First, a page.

In an attempt to manage their massive debt, the MBTA has unanimously voted on Monday to conclude its late-night pilot program, which has affected the subway and bus line services since 2014, extending their hours of operations from 12:30 a.m. to 2 a.m. on the weekends.
The T’s seemingly unsolvable debt—currently projected at $138 million—has been provided time and again as an excuse for the service to explain away its poor performance.
Although the loss of any service that provides convenience for the public in any way is always lamentable, the issue with the cutting of late-night MBTA service is not in the many additional taxi fares that Bostonians will once again have to pay on the weekends, but as another point of evidence towards the ever-building case that the MBTA does not place a priority in its main—and arguably only—purpose: serving the Boston public.
Complete service halts at the appearance of more than a few inches of snow, delays so severe that the general manager releases a public statement urging riders to find alternate forms of transportation, massive maintenance backlogs, and a slew of other issues have seemed to bring a service whose whole function is supposed to be moving people forward to a literal and figurative grinding halt over the last few years.
“A vibrant economy demands a public transit system that caters to the residents, students, and tourists it serves,” said former governor Deval Patrick back in 2013. Although his statement was actually referring to the then-newly-proposed idea of extended hours on the MBTA, his words hold true about the T in a greater sense as well. Boston is a growing city with residents across all demographics who require and also deserve a public transit system that “caters to their needs” (that is, functions properly and provides useful services).
There were many arguments for benefits of the late-night service, and although it was a very small step in the right direction, even extending hours only two days a week failed to provide a crucial service to a majority of individuals who required it since most people do not work only on Fridays and Saturdays.
While other cities, such as New York City, include 24-hour subway service as part of their public transit infrastructure, and the size differences between a city like New York and Boston are significant in many regards—such as city budget, population, and public transit usage—the function and value of a 24-hour public transportation service is an important service in a city of any size. Actually, the function and value of a properly working public transit system in general is an important service in a city of any size.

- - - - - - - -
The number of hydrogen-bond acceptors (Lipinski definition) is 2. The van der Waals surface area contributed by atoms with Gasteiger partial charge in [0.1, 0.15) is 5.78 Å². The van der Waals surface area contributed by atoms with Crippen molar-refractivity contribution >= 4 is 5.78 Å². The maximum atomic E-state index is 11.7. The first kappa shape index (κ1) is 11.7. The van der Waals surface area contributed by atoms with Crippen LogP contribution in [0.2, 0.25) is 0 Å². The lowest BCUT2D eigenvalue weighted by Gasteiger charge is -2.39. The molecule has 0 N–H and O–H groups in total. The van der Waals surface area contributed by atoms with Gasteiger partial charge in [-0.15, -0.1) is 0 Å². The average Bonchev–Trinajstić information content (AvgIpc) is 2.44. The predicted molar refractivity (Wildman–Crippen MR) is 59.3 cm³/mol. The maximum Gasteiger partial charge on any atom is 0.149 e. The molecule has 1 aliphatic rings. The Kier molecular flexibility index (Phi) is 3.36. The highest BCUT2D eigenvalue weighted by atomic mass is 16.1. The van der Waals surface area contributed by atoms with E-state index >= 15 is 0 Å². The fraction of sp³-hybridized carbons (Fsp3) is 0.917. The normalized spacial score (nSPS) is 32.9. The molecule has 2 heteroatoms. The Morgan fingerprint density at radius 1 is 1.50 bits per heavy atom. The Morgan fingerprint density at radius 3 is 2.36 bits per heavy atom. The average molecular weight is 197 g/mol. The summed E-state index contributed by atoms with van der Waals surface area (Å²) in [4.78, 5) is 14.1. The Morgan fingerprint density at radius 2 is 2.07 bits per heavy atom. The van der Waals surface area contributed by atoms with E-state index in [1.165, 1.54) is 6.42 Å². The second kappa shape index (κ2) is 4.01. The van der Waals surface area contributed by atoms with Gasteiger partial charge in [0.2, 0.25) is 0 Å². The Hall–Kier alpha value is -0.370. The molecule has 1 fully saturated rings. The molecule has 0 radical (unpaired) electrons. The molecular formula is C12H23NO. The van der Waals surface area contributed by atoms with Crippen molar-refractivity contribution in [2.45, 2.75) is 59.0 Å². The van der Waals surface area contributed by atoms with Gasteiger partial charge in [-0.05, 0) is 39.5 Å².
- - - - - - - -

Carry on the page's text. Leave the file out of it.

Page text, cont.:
The real issue here is not that the MBTA was forced to cut one of the only positive changes it has made in the last few years, but that the MBTA as a whole is not currently performing the service that it is tasked with providing.
“As someone who’s looked at the numbers for a long time, we’re not going to be able to reform and efficiency and effectiveness our way out of this problem,” said Rick Dimino, president of the nonprofit A Better City, who co-chaired a transportation transition team for Boston Mayor Marty Walsh. “The transportation system simply needs more money.”
Massachusetts needs to invest in its public transit infrastructure, whether it be for the benefit of its citizens or for its own good—a recent study conducted at the University of California, Berkeley showed that on average, expanding transit service produced an economic benefit of roughly $45 million a year.
Fixing the MBTA, and getting it to the point where it can provide beneficial and successful programs that improve the quality of life for Boston-area residents, will be a huge and long-term investment, but it is an investment that—for the continued wellbeing of our city—needs to be made.